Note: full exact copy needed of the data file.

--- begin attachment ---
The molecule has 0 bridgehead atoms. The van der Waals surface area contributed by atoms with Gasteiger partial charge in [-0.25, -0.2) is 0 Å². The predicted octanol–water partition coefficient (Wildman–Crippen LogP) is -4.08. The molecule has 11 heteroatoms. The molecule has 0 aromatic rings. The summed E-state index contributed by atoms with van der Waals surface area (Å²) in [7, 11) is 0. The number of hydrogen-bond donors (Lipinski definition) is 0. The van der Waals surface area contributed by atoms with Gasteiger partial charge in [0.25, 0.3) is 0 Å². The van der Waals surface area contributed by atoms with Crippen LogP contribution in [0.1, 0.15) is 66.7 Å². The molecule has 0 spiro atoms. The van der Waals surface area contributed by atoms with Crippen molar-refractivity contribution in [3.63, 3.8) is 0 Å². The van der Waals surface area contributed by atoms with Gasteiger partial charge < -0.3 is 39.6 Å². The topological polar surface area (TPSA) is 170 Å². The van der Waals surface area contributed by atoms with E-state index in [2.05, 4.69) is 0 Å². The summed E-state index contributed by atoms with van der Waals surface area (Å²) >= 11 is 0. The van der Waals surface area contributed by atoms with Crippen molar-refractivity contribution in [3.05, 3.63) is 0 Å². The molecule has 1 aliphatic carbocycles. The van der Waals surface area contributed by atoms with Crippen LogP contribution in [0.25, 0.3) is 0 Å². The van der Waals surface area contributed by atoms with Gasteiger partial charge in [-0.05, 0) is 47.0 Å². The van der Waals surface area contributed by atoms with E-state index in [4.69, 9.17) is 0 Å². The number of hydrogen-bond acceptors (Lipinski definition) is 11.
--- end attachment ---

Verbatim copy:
The molecule has 0 bridgehead atoms. The van der Waals surface area contributed by atoms with Gasteiger partial charge in [-0.25, -0.2) is 0 Å². The predicted octanol–water partition coefficient (Wildman–Crippen LogP) is -4.08. The molecule has 11 heteroatoms. The molecule has 0 aromatic rings. The summed E-state index contributed by atoms with van der Waals surface area (Å²) in [7, 11) is 0. The number of hydrogen-bond donors (Lipinski definition) is 0. The van der Waals surface area contributed by atoms with Gasteiger partial charge in [0.25, 0.3) is 0 Å². The van der Waals surface area contributed by atoms with Crippen LogP contribution in [0.1, 0.15) is 66.7 Å². The molecule has 0 spiro atoms. The van der Waals surface area contributed by atoms with Crippen molar-refractivity contribution in [3.63, 3.8) is 0 Å². The van der Waals surface area contributed by atoms with Gasteiger partial charge < -0.3 is 39.6 Å². The topological polar surface area (TPSA) is 170 Å². The van der Waals surface area contributed by atoms with E-state index in [2.05, 4.69) is 0 Å². The summed E-state index contributed by atoms with van der Waals surface area (Å²) >= 11 is 0. The van der Waals surface area contributed by atoms with Crippen molar-refractivity contribution in [3.05, 3.63) is 0 Å². The molecule has 1 aliphatic carbocycles. The van der Waals surface area contributed by atoms with Crippen LogP contribution in [0.25, 0.3) is 0 Å². The van der Waals surface area contributed by atoms with Gasteiger partial charge in [-0.05, 0) is 47.0 Å². The van der Waals surface area contributed by atoms with E-state index in [4.69, 9.17) is 0 Å². The number of hydrogen-bond acceptors (Lipinski definition) is 11.